Basic Training

Law schools ponder practical changes to traditional curriculum

, The Connecticut Law Tribune

It's a Tuesday night and Joan Emmet is waiting to walk into the real world. Once the door to attorney Anthony R. Minchella's classroom opens, she and a dozen other Quinnipiac University School of Law students will get some grounding in what it would take to run their own firms. "I've got an eye toward going into solo practice. I thought this would be a real practical course and it's proven to be so," said Emmett.

This article has been archived, and is no longer available on this website.

View this content exclusively through LexisNexis® Here

Not a LexisNexis® Subscriber?

Subscribe Now

Why am I seeing this?

LexisNexis® is now the exclusive third party online distributor of the broad collection of current and archived versions of ALM's legal news publications. LexisNexis® customers will be able to access and use ALM's content by subscribing to the LexisNexis® services via® and Nexis®. This includes content from The National Law Journal®, The American Lawyer®, Law Technology News®, The New York Law Journal® and Corporate Counsel®, as well as ALM's other newspapers, directories, legal treatises, published and unpublished court opinions, and other sources of legal information.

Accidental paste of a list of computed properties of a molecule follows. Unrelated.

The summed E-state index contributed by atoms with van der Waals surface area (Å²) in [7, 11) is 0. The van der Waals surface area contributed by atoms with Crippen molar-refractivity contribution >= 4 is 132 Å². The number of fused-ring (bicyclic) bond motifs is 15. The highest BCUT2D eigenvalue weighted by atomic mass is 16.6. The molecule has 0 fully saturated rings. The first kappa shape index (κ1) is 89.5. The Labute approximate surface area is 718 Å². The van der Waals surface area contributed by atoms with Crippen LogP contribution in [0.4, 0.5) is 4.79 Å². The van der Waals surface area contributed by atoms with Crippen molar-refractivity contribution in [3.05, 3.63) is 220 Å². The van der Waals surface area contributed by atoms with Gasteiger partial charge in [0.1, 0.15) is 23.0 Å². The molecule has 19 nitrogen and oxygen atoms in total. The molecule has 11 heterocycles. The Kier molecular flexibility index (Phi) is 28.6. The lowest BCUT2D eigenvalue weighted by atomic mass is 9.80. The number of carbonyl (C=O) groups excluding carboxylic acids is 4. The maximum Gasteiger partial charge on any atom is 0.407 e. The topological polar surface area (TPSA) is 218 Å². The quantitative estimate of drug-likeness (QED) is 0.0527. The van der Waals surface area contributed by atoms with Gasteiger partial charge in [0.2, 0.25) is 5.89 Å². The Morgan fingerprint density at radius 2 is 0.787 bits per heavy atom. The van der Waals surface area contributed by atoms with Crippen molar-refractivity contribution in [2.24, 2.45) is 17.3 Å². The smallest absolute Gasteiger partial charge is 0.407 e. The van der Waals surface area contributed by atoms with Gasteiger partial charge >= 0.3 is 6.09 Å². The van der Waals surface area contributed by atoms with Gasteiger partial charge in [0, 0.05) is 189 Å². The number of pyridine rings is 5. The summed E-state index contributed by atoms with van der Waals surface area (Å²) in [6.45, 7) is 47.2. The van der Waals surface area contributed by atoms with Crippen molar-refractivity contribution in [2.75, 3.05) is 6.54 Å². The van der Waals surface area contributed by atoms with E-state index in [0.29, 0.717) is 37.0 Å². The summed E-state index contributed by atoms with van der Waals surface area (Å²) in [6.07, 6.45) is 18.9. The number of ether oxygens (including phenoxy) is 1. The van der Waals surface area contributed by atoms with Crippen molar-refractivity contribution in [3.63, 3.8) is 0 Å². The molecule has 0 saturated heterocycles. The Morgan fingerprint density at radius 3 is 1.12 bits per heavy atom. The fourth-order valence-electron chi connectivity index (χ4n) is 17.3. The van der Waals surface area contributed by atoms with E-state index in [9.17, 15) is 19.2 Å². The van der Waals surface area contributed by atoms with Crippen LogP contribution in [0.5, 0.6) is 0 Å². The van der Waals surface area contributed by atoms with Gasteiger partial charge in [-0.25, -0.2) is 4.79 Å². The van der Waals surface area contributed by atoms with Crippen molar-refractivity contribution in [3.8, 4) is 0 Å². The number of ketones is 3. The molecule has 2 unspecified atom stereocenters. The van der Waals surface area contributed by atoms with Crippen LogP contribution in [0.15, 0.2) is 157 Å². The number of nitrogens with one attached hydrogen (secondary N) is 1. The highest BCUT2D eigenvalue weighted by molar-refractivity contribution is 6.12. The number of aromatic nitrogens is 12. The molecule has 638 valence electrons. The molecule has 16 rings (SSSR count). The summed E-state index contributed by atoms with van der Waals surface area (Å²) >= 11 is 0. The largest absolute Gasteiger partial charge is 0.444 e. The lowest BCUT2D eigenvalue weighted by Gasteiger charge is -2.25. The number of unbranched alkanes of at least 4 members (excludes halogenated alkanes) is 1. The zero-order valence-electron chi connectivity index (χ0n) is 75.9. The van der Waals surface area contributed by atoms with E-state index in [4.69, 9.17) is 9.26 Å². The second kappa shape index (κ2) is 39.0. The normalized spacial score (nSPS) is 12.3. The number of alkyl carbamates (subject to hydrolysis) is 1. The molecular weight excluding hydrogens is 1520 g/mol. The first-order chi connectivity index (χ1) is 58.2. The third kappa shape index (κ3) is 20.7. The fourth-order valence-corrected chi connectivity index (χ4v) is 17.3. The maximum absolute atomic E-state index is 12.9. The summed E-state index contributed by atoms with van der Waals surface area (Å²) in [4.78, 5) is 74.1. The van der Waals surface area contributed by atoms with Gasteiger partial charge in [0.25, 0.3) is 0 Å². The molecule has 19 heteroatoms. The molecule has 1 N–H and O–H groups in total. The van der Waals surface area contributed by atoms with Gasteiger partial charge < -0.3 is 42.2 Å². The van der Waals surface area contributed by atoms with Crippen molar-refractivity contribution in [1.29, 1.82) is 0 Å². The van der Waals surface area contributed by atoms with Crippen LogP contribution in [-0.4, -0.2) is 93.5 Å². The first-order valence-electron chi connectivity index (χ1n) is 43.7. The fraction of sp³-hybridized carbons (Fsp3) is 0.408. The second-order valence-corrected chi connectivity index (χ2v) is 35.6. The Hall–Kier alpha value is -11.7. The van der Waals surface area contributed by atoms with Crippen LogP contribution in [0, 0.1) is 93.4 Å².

ALM's content plays a significant role in your work and research, and now through this alliance LexisNexis® will bring you access to an even more comprehensive collection of legal content.

For questions call 1-877-256-2472 or contact us at